The reason I'd try it in that location is due to flow separation that happens further aft, as shown in this video of some tuft testing of my vents. It's counter-intuitive, but it is possible to reduce drag by introducing turbulence ahead of areas where flow separation is ocurring.  That video shows "closed" and "open" footage of my vents in flight, and looking at the area at the wing root (just above the flap) it's clear that flow separation is reduced when the vent is open.

Patrick Hoyt


Dear Patrick:

Thanks for the link to the video. It gives me a good idea on the placement of the vents.


Is this the type of vent kit to order from Vans?


Yes, those are the ones that I used.

- Pat

I can’t get a shot of the vents in the canopy, but they are the standard plastic vents that aircraft spruce sells, they are pop in that rotate for air flow.

next time at the airport I’ll take a pic for you.

 but they are on the forward sides of the canopy.

as far as a Walmart sun shield, the Kroger shield covers almost the entire canopy, is adjustable to any length in a second.

the Walmart shield wouldn’t cut it here in Florida.

$1000 less, must be a typo as the Kroger is less than $200 and is the best improvement I have ever made to my airplane.


No typo.  I personally walked the guy from Koger over to see my airplane at Oshkosh 2013 when I was shopping for a sunshade (he originally wanted to sell me a one-piece sunshade for a 601, and he'd never seen the two-piece split canopy of the 650).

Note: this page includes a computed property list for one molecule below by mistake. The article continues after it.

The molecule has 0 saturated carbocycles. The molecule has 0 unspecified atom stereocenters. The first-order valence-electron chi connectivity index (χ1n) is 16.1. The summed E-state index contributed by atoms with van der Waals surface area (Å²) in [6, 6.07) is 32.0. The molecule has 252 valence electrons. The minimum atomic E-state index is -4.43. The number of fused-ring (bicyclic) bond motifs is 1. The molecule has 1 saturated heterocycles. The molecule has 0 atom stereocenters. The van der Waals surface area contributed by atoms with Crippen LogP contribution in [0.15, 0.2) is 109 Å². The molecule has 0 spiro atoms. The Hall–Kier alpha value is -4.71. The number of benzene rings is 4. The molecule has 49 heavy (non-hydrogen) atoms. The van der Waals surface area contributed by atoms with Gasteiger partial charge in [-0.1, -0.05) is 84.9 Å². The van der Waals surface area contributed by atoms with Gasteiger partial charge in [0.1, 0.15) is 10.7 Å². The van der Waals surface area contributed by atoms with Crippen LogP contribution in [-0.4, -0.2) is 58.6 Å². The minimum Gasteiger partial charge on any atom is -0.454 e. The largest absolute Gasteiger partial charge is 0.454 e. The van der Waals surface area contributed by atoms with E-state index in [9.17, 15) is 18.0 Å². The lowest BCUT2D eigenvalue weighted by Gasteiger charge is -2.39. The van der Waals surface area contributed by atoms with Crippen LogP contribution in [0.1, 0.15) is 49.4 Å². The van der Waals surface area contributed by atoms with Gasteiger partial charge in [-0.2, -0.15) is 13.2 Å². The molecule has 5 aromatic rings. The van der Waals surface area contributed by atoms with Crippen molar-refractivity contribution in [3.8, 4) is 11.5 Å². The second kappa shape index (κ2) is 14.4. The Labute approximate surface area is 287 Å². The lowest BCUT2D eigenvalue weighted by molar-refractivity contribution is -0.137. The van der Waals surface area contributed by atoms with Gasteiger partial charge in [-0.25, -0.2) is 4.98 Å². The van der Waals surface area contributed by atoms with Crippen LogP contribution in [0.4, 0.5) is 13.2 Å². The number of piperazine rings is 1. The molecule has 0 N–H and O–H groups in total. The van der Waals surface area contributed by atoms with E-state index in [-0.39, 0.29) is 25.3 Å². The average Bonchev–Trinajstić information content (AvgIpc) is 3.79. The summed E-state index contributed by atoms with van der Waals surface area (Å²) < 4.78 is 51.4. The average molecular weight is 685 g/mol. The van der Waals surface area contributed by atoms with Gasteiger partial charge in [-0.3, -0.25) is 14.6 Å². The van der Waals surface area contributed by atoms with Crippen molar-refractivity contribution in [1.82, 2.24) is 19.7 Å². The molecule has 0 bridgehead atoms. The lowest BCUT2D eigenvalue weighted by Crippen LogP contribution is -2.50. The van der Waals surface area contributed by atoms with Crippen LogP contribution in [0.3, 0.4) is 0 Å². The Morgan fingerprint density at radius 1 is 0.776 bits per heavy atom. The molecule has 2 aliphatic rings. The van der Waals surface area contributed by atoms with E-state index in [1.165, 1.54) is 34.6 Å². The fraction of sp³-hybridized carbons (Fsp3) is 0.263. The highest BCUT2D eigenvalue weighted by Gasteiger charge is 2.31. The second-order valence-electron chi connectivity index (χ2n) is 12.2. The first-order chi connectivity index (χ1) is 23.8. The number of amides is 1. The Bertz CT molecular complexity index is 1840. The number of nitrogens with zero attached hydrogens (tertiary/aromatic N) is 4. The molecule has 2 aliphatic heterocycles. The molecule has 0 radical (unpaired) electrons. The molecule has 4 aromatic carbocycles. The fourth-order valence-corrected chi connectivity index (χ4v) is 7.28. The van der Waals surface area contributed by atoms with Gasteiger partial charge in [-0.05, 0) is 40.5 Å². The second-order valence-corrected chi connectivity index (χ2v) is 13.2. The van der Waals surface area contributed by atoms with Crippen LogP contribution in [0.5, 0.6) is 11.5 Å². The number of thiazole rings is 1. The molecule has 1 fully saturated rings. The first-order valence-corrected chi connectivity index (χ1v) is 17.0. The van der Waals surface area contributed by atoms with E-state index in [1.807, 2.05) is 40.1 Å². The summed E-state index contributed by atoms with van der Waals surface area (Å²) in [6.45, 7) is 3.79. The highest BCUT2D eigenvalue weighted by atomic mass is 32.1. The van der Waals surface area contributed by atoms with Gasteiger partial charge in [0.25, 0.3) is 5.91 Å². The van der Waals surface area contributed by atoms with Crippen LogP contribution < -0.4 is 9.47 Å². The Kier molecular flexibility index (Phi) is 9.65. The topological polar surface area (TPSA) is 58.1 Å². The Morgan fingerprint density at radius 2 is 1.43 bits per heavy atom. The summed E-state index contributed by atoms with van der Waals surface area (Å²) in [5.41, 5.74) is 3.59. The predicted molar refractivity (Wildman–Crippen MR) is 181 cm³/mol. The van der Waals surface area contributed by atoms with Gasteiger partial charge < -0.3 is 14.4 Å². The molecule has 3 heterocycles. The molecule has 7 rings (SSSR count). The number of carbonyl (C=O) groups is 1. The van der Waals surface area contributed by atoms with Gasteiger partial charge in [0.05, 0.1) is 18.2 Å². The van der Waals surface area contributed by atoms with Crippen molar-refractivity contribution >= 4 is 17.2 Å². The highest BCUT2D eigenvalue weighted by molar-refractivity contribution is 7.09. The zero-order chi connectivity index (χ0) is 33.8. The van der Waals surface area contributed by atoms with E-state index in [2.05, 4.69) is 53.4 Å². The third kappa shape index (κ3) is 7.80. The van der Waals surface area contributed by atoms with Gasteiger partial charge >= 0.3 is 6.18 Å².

He measured the canopy sections on my airplane, and then gave me a quote of well over $1,000.  He said it was double the price of a custom sunshade because it was really two separate custom pieces.

If he's now selling them for anywhere near $200, then either something has changed (maybe he can make them cheaper now), or maybe he's selling a one-piece one-size-fits-all sunshade that they mass produce, instead of something for the two-piece canopy.

If it works, it works.  And if it works for $200, then that's even better.  Perhaps it would be more accurate to say that the Walmart shades are only $190 cheaper, but I imagine the Koger ones do look a lot nicer.

I was stationed in Florida.  Don't recall it being any hotter there than it is here in Texas, but I was a lot younger then.  It's right at 100 degrees here right now, as I type this...   ;-)

- Pat

Eugene, do you have any sort of vent behind the cockpit to pull out the hot air?

Hi Eugene. Thanks for this post about the 601 being hot, despite the outside air temperature being 40 degrees. I live in Socorro NM. 41 miles south of Belen. I fly a 701. But I am building a 650B. I wondered about temperatures in the glass canopy. I saw a picture with snap vents in the canopy. For a total of 4 vents.Does a person need to provide an escape route for all the incoming air. I assume you have a sun shade. I also thought about a tinted canopy.


Take a look around your fuse and I think you'll find plenty outlets for the escape air.This subject was addressed before after I went out and purchased grills for escape vents and of course, they could not be returned.